The working paper, ‘Top Incomes and Human Well-being Around the World’, by Richard V. Burkhauser, Jan-Emmanuel De Neve, and Nattavudh Powdthavee is available here

To read the full HBR blog post click here

For further information or to interview Jan-Emmanuel De Neve, please contact the Press Office:

Josie Powell, Senior Press Officer, Saïd Business School
Mobile +44 (0)7711 387215; Tel: +44 (0) 1865 288403
Email: josie(dot)powell(at)sbs(dot)ox(dot)ac(dot)uk or pressoffice(at)sbs(dot)ox(dot)ac(dot)uk

Emily McDonnell, PR Coordinator
Tel: +44 (0)1865 614489
Email: emily(dot)mcdonnell(at)sbs(dot)ox(dot)ac(dot)uk

To interview Nattavudh Powdthavee, please contact:

Helen Durrant
h(dot)durrant(at)lse(dot)ac(dot)uk, +44 (0)20 7955 7395

Notes to Editors

About Saïd Business School

Saïd Business School at the University of Oxford blends the best of new and old. We are a vibrant and innovative business school, but yet deeply embedded in an 800 year old world-class university. We create programmes and ideas that have global impact. We educate people for successful business careers, and as a community seek to tackle world-scale problems. We deliver cutting-edge programmes and ground-breaking research that transform individuals, organisations, business practice, and society. We seek to be a world-class business school community, embedded in a world-class University, tackling world-scale problems.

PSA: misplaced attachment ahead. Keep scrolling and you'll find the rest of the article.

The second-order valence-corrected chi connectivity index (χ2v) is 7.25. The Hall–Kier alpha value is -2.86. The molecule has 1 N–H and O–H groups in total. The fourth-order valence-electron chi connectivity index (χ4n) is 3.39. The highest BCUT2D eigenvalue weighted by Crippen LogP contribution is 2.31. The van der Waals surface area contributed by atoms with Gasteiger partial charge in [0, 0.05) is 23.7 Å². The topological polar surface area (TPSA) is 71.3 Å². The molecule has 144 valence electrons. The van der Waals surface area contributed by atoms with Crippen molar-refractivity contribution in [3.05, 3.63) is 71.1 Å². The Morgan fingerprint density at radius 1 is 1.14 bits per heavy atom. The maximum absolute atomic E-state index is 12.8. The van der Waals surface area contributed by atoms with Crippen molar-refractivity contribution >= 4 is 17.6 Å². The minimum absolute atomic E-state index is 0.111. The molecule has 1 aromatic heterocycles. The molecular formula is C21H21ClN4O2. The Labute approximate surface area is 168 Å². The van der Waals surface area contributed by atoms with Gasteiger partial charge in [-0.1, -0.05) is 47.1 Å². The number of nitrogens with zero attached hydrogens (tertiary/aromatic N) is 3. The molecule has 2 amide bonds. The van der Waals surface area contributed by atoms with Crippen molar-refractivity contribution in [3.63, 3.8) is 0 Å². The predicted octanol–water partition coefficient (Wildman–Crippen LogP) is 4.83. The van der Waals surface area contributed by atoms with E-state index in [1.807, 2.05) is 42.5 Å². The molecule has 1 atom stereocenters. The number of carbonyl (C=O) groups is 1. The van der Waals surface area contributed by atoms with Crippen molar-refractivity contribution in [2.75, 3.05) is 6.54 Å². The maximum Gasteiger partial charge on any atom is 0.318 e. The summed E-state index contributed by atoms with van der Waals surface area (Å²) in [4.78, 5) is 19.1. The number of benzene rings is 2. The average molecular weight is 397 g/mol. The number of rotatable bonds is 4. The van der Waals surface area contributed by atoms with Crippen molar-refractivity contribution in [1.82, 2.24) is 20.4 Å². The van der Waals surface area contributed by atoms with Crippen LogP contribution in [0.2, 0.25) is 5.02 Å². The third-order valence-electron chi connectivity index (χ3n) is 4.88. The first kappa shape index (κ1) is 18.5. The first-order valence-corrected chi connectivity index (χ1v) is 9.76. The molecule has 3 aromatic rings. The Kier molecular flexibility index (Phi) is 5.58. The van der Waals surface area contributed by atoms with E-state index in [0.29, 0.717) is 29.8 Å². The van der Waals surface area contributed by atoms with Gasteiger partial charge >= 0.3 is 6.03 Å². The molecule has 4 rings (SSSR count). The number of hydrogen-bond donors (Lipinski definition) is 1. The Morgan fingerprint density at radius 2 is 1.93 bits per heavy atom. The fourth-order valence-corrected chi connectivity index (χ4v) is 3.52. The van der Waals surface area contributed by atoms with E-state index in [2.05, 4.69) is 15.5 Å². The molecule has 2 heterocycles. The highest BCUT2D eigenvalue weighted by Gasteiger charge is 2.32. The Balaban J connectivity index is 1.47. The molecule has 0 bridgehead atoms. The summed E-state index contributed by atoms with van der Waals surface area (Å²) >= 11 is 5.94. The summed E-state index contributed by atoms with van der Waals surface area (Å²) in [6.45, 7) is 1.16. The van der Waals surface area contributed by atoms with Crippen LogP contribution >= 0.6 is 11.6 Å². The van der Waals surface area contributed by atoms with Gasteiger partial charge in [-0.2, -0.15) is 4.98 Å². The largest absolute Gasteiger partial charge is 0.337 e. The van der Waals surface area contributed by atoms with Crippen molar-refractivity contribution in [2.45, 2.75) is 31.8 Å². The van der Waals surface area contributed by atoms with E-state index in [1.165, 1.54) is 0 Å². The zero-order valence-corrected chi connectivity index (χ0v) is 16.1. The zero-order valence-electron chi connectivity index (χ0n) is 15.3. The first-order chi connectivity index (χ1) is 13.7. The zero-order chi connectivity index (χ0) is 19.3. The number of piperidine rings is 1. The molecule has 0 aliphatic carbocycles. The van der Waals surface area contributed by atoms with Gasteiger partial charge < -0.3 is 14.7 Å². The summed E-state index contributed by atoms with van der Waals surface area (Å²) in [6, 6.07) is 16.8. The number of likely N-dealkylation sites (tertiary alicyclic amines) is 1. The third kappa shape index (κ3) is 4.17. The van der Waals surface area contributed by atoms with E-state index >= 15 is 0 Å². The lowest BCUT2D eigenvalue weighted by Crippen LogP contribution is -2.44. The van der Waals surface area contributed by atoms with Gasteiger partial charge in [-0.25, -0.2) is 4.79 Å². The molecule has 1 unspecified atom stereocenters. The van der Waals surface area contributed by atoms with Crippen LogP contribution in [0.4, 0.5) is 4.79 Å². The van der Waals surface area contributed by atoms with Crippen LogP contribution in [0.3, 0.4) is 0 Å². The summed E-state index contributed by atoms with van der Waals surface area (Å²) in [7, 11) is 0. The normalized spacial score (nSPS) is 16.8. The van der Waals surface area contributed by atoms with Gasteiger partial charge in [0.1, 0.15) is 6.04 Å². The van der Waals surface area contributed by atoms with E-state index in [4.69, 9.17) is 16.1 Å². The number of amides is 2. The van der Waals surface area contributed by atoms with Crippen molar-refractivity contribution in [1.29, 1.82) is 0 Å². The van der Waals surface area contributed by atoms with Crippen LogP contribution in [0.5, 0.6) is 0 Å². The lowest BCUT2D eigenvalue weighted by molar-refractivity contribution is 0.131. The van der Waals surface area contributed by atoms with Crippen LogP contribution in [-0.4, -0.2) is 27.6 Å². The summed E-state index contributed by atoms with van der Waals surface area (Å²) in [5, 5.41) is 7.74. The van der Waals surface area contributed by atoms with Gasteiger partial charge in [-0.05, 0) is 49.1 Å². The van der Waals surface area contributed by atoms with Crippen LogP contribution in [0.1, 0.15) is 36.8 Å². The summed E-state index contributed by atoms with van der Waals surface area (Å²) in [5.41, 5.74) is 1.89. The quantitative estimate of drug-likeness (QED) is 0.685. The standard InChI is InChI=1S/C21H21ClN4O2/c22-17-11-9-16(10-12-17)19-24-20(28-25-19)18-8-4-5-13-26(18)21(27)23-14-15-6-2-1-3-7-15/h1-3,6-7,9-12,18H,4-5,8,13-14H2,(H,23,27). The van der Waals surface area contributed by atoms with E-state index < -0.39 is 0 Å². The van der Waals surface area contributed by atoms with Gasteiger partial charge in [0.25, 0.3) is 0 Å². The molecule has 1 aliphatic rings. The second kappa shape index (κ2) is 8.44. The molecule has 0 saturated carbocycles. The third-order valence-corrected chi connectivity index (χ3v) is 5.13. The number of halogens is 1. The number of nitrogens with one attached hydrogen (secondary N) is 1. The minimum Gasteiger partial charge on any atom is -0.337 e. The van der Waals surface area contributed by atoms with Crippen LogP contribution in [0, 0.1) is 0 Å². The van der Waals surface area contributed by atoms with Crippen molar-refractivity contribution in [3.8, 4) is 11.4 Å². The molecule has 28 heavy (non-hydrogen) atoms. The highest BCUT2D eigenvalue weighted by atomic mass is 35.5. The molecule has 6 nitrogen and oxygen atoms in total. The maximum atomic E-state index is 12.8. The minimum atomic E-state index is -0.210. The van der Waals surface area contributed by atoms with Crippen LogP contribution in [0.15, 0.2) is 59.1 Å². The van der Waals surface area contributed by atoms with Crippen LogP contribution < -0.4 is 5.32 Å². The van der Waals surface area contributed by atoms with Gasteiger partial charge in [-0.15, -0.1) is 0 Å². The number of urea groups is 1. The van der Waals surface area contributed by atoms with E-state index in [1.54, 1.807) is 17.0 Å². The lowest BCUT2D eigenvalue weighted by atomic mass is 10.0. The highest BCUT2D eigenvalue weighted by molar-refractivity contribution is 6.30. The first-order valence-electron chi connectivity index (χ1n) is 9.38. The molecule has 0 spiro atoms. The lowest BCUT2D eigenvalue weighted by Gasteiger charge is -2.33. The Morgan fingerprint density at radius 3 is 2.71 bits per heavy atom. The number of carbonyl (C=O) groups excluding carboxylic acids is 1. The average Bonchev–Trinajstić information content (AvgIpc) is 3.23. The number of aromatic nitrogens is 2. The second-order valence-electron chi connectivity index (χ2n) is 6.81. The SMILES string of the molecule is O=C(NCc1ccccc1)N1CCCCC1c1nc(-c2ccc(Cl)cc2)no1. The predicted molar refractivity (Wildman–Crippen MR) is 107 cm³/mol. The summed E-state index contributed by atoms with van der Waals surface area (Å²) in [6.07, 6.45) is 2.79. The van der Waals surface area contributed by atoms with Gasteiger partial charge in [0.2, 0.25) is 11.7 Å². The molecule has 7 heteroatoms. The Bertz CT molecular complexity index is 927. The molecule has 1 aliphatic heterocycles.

In the Financial Times European Business School ranking (Dec 2015) Oxford Saïd is ranked 10th. It is ranked 10th worldwide in the FT’s combined ranking of Executive Education programmes (May 2015) and 22nd in the world in the FT ranking of MBA programmes (Jan 2015). The MBA is ranked 7th in Businessweek’s full time MBA ranking outside the USA (Nov 2014) and is ranked 5th among the top non-US Business Schools by Forbes magazine (Sep 2013). The Executive MBA is ranked 2nd worldwide in the Economist’s Executive MBA ranking (Sep 2015) and 9th worldwide in the FT’s ranking of EMBAs (Oct 2015). The Oxford MSc in Financial Economics is ranked 14th in the world in the FT ranking of Masters in Finance programmes (Jun 2015). In the UK university league tables it is ranked first of all UK universities for undergraduate business and management in The Guardian (Jun 2015) and 2nd in The Times (Sept 2015). For more information, see http://www.sbs.ox.ac.uk/

About the Centre for Economic Performance

The Centre for Economic Performance (CEP) is an interdisciplinary research centre based at the London School of Economics and Political Science. CEP was established by the Economic and Social Research Council (ESRC) in 1990, since when it has continued to attract renowned academic economists from both the LSE and a wide range of universities within the UK and around the globe. There are currently seven programmes at CEP: Community; Education & Skills; Growth; Labour Markets; Trade; Wellbeing and the Urban Programme - and each programme runs a series of related projects addressing key issues. CEP’s policy orientated research continues to build on its reputation as unique, ground-breaking and critical to policymakers worldwide.

For a full description of the Centre’s main activities and areas of interest, please see here: http://cep.lse.ac.uk/_new/about/default.asp